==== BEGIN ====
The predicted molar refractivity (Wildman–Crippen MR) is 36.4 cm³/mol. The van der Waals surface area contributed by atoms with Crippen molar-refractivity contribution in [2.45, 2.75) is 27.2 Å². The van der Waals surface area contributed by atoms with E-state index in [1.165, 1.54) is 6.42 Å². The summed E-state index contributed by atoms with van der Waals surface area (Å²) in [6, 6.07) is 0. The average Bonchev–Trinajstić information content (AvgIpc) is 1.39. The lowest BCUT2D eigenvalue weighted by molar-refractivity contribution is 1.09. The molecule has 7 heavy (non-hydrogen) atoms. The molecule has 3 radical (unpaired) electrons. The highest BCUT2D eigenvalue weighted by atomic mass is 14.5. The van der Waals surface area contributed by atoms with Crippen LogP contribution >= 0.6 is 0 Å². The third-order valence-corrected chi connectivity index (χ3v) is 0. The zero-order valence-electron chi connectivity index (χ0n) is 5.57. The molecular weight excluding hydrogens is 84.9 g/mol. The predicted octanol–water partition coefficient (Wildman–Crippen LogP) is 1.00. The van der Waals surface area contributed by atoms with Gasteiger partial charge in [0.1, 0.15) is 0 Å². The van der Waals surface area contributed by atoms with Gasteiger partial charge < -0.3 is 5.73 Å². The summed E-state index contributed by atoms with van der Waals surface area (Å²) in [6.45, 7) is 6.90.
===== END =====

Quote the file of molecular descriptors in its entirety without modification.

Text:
The predicted molar refractivity (Wildman–Crippen MR) is 36.4 cm³/mol. The van der Waals surface area contributed by atoms with Crippen molar-refractivity contribution in [2.45, 2.75) is 27.2 Å². The van der Waals surface area contributed by atoms with E-state index in [1.165, 1.54) is 6.42 Å². The summed E-state index contributed by atoms with van der Waals surface area (Å²) in [6, 6.07) is 0. The average Bonchev–Trinajstić information content (AvgIpc) is 1.39. The lowest BCUT2D eigenvalue weighted by molar-refractivity contribution is 1.09. The molecule has 7 heavy (non-hydrogen) atoms. The molecule has 3 radical (unpaired) electrons. The highest BCUT2D eigenvalue weighted by atomic mass is 14.5. The van der Waals surface area contributed by atoms with Crippen LogP contribution >= 0.6 is 0 Å². The third-order valence-corrected chi connectivity index (χ3v) is 0. The zero-order valence-electron chi connectivity index (χ0n) is 5.57. The molecular weight excluding hydrogens is 84.9 g/mol. The predicted octanol–water partition coefficient (Wildman–Crippen LogP) is 1.00. The van der Waals surface area contributed by atoms with Gasteiger partial charge in [0.1, 0.15) is 0 Å². The van der Waals surface area contributed by atoms with Gasteiger partial charge < -0.3 is 5.73 Å². The summed E-state index contributed by atoms with van der Waals surface area (Å²) in [6.45, 7) is 6.90.